- (PMML, 2017) ⇒ "PMML 4.0 - Neural Network Models" http://dmg.org/pmml/v4-0-1/NeuralNetwork.html#Example%20model Retrieved:2017-12-17
- QUOTE: The description of neural network models assumes that the reader has a general knowledge of artificial neural network technology. A neural network has one or more input nodes and one or more neurons. Some neurons' outputs are the output of the network. The network is defined by the neurons and their connections, aka weights. All neurons are organized into layers; the sequence of layers defines the order in which the activations are computed. All output activations for neurons in some layer L are evaluated before computation proceeds to the next layer L+1. Note that this allows for recurrent networks where outputs of neurons in layer L+i can be used as input in layer L where L+i > L. The model does not define a specific evaluation order for neurons within a layer.
Each neuron receives one or more input values, each coming via a network connection, and sends only one output value. All incoming connections for a certain neuron are contained in the corresponding Neuron element. Each connection Con of the element Neuron stores the ID of a node it comes from and the weight. A bias weight coefficient or a width of a radial basis function unit may be stored as an attribute of Neuron element.

- QUOTE: The description of neural network models assumes that the reader has a general knowledge of artificial neural network technology. A neural network has one or more input nodes and one or more neurons. Some neurons' outputs are the output of the network. The network is defined by the neurons and their connections, aka weights. All neurons are organized into layers; the sequence of layers defines the order in which the activations are computed. All output activations for neurons in some layer L are evaluated before computation proceeds to the next layer L+1. Note that this allows for recurrent networks where outputs of neurons in layer L+i can be used as input in layer L where L+i > L. The model does not define a specific evaluation order for neurons within a layer.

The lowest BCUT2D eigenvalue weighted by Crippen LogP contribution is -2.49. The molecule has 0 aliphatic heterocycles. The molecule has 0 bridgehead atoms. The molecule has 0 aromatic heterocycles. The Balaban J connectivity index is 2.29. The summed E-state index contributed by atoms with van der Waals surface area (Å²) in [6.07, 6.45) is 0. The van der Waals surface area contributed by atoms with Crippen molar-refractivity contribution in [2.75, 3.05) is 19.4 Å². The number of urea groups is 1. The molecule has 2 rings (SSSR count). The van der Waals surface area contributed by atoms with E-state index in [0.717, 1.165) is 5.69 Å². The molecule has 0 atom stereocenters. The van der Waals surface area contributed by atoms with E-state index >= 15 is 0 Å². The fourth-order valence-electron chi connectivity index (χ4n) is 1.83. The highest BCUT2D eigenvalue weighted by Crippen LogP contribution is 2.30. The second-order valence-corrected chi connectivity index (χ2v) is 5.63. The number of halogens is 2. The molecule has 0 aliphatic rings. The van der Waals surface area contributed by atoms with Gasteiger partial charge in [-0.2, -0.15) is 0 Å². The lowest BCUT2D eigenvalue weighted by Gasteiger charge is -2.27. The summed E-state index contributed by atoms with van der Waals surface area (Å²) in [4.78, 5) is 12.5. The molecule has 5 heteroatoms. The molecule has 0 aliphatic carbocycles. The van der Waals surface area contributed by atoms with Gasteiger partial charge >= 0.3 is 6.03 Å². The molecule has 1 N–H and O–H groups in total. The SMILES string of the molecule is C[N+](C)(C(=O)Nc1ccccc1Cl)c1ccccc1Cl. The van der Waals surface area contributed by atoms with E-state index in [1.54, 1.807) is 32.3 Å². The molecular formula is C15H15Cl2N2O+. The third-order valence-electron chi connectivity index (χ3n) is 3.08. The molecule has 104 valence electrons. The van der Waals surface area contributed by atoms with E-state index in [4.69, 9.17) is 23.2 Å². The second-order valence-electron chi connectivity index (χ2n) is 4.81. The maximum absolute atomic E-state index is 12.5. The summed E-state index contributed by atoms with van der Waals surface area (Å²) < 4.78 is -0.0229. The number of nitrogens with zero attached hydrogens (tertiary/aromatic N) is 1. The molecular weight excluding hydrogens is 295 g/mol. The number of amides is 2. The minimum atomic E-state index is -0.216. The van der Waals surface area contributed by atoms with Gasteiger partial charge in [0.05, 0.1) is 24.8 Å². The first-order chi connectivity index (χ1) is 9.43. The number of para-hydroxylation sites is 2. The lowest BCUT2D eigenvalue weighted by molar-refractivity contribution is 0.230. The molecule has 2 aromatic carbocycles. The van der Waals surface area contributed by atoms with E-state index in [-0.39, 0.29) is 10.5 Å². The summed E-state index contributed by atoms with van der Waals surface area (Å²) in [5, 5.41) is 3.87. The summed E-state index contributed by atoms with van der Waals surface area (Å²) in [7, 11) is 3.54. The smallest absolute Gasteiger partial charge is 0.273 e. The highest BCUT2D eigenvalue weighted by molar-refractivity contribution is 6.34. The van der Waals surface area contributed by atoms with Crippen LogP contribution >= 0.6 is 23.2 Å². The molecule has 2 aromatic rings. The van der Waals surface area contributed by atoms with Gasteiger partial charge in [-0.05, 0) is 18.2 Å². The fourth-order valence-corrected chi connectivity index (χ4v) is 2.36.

### 2015

- (Schmidhuber, 2015) ⇒ Jurgen Schmidhuber (2015). "Deep learning in neural networks: An overview". Neural networks, 61, 85-117. DOI: 10.1016/j.neunet.2014.09.003 arxiv: 1404.7828
- QUOTE: Using the notation of Sec. 2 for weight-sharing FNNs or RNNs, after an episode of activation spreading through differentiable [math]f_t[/math], a single iteration of gradient descent through BP computes changes of all [math]w_i[/math] in proportion to [math]\frac{\partial E}{\partial w_i} = \sum_t \frac{\partial E}{\partial net_t}\frac{\partial net_t}{\partial w_i}[/math] as in Algorithm 5.5.1 (for the additive case), where each weight [math]w_i[/math] is associated with a real-valued variable [math]\Delta_i[/math] initialized by 0. The computational costs of the backward (BP) pass are essentially those of the forward pass (Sec. 2). Forward and backward passes are re-iterated until sufficient performance is reached.
As of 2014, this simple BP method is still the central learning algorithm for FNNs and RNNs.

- QUOTE: Using the notation of Sec. 2 for weight-sharing FNNs or RNNs, after an episode of activation spreading through differentiable [math]f_t[/math], a single iteration of gradient descent through BP computes changes of all [math]w_i[/math] in proportion to [math]\frac{\partial E}{\partial w_i} = \sum_t \frac{\partial E}{\partial net_t}\frac{\partial net_t}{\partial w_i}[/math] as in Algorithm 5.5.1 (for the additive case), where each weight [math]w_i[/math] is associated with a real-valued variable [math]\Delta_i[/math] initialized by 0. The computational costs of the backward (BP) pass are essentially those of the forward pass (Sec. 2). Forward and backward passes are re-iterated until sufficient performance is reached.